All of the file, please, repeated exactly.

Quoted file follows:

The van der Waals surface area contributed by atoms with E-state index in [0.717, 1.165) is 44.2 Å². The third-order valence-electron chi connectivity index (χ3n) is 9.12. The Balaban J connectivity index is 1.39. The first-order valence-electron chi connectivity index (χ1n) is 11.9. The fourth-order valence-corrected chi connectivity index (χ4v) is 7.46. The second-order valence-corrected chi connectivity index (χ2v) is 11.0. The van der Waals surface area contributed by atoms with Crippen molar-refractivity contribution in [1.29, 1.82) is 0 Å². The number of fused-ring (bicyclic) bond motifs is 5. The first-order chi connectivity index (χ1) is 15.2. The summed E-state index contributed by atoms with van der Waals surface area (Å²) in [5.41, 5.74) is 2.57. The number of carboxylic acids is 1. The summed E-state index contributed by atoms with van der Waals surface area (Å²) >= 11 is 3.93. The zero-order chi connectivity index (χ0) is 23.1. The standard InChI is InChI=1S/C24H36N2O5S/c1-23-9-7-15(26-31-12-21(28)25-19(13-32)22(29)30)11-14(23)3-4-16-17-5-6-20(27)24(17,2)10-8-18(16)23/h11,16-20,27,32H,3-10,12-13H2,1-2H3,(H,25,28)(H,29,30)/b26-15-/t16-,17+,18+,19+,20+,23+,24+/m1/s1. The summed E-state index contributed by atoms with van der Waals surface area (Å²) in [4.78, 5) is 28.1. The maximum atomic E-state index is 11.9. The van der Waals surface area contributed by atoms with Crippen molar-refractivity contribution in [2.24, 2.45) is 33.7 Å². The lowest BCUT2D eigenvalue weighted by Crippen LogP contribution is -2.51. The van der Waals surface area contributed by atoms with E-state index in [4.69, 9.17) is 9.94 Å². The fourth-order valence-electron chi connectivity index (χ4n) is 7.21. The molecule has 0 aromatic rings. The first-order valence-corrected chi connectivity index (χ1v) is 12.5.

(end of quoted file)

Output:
The van der Waals surface area contributed by atoms with E-state index in [0.717, 1.165) is 44.2 Å². The third-order valence-electron chi connectivity index (χ3n) is 9.12. The Balaban J connectivity index is 1.39. The first-order valence-electron chi connectivity index (χ1n) is 11.9. The fourth-order valence-corrected chi connectivity index (χ4v) is 7.46. The second-order valence-corrected chi connectivity index (χ2v) is 11.0. The van der Waals surface area contributed by atoms with Crippen molar-refractivity contribution in [1.29, 1.82) is 0 Å². The number of fused-ring (bicyclic) bond motifs is 5. The first-order chi connectivity index (χ1) is 15.2. The summed E-state index contributed by atoms with van der Waals surface area (Å²) in [5.41, 5.74) is 2.57. The number of carboxylic acids is 1. The summed E-state index contributed by atoms with van der Waals surface area (Å²) >= 11 is 3.93. The zero-order chi connectivity index (χ0) is 23.1. The standard InChI is InChI=1S/C24H36N2O5S/c1-23-9-7-15(26-31-12-21(28)25-19(13-32)22(29)30)11-14(23)3-4-16-17-5-6-20(27)24(17,2)10-8-18(16)23/h11,16-20,27,32H,3-10,12-13H2,1-2H3,(H,25,28)(H,29,30)/b26-15-/t16-,17+,18+,19+,20+,23+,24+/m1/s1. The summed E-state index contributed by atoms with van der Waals surface area (Å²) in [4.78, 5) is 28.1. The maximum atomic E-state index is 11.9. The van der Waals surface area contributed by atoms with Crippen molar-refractivity contribution in [2.24, 2.45) is 33.7 Å². The lowest BCUT2D eigenvalue weighted by Crippen LogP contribution is -2.51. The van der Waals surface area contributed by atoms with E-state index in [4.69, 9.17) is 9.94 Å². The fourth-order valence-electron chi connectivity index (χ4n) is 7.21. The molecule has 0 aromatic rings. The first-order valence-corrected chi connectivity index (χ1v) is 12.5.